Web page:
As for Emirates, you are correct that they will have a lot of aircraft they need to replace. But with 80 A359 and 789 on order the airline is transitioning to a more right size approach. We will have to see if this means the same amount of 777X as 777 or if there will be a reduction and to focus on yield with more efficient aircraft with lower seating capacities.
 
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Re: Boeing CEO's Comments On Their Next Airplane

Fri Jul 30, 2021 6:10 am

Revelation wrote:
I think it's more mouse than elephant. No one has figured out how to make carbon neutral hydrogen.


While I agree hydrogen (planes) is an mouse and a lab mouse at that, the second part is not completely correct. There are parties who have figured out carbon neutral (or even carbon negative) hydrogen, but it is commercially not viable at the moment. I have friends in the industry and they believe that hydrogen production could be viable/competitive end of this decade. Although they are quite biased, I also see the massive amounts of investments in hydrogen in Europe; Public and private.

Latest comments of industry leaders point to slashing cost by an factor of 3 by 2025: https://www.spglobal.com/marketintellig ... g-63037203
The highest contributing factor is the rapid decline in Wind and PV solar costs. The other part is declining electrolyser technology costs.

The hydrogen part might be solved by end of this decade, but developing a hydrogen plane is a different cookie. So, all in all I am still sceptical about a hydrogen plane. Too many challenges need to be solved at once...
 
iamlucky13
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Re: Boeing CEO's Comments On Their Next Airplane

Fri Jul 30, 2021 6:20 am

majano wrote:
iamlucky13 wrote:
Revelation wrote:
It seems Boeing hopes to move forward with MAX, 787, 779 and 77F and no real vehicle to develop the next generation technology anywhere in sight. If I were a young engineer I think I'd be all ears if Amazon or SpaceX was recruiting.[/quote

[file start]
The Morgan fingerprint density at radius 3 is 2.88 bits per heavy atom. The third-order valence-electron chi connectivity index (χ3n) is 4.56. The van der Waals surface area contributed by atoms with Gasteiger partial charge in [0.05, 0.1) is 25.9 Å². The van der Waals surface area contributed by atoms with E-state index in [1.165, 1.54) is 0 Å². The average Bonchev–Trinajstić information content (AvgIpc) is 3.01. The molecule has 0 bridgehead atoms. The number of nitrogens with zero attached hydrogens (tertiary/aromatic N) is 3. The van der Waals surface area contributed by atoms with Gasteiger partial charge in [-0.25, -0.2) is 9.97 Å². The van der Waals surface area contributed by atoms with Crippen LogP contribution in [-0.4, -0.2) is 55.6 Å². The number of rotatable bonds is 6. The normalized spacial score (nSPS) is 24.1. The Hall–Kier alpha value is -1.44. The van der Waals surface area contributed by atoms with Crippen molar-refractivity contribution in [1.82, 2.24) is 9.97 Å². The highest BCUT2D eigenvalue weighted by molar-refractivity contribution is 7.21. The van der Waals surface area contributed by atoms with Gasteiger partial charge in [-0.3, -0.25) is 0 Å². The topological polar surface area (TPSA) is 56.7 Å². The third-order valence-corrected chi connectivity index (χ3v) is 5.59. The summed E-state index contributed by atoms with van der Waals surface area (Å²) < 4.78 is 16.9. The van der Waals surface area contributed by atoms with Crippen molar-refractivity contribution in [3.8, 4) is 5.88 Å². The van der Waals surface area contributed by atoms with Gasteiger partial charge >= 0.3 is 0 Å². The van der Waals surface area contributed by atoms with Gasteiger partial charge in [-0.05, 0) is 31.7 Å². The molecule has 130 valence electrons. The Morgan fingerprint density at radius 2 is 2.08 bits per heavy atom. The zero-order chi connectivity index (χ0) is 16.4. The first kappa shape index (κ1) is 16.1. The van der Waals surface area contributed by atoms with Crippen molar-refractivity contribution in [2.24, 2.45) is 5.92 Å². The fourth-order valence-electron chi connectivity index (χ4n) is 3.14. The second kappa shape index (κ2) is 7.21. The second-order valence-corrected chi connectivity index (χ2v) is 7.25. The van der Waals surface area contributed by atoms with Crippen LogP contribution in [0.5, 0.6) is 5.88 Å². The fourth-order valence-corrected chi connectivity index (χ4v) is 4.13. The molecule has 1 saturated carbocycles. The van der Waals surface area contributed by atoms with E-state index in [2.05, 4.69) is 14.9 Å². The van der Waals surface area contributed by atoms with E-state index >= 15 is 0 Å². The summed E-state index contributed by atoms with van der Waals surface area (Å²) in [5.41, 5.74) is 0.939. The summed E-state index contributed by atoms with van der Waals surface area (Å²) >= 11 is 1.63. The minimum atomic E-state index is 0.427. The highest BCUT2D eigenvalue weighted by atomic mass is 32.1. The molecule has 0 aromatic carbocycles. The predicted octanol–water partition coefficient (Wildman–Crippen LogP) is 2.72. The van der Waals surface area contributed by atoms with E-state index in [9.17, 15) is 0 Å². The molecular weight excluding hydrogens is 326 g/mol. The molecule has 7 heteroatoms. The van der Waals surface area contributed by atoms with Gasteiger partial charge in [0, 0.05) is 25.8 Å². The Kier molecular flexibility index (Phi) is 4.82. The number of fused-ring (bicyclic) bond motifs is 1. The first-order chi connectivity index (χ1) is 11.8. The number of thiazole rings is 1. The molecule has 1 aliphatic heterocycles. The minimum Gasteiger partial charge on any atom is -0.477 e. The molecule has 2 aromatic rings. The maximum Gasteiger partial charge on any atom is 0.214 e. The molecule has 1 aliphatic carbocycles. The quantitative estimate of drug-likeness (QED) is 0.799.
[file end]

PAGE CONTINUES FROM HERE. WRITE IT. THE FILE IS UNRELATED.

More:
The same applies at Airbus. They're looking at an A350F, presumably an A322, and maybe a CS500 (aka, A220-500). Not a lot thrilling going on there, but it fits the market opportunities. I can't put a lot of stock in ZEROe turning into a real project at this time. Certifying a hydrogen engine and airframe would be exciting, but is going to take a lot of ambition to commit to on their own, and I remain skeptical it will be pencil out well either financially or technically compared to sustainable liquid fuel.

.

I won't comment on this line-up of developments at Airbus, or your views on how a hydrogen engine aircraft will develop, but the Airbus listed the following as a key priority in their Q2 results presentation today: lead the development of sustainable aerospace.


Sure, but talk is cheap. Certifying a new conventionally-fueled aircraft is very expensive. Certifying a new aircraft with a radically changed fuel system will be significantly more expensive. I would tentatively call it the most radical change to commercial aviation since jet engines, and maybe even exceeding that. Jet engines had the fortune to be introduced in a very different regulatory environment, and were simpler to integrate onto airframes than I expect hydrogen fuel tanks will be.

I have no doubt Airbus will work at least as hard as Boeing at sustainable aerospace development, but the options for that include biofuel, which has the most clear technical pathway to widespread adoption. They can adhere to that priority without hydrogen, and for reasons that are more suited to other threads, I think that ultimately will be the case.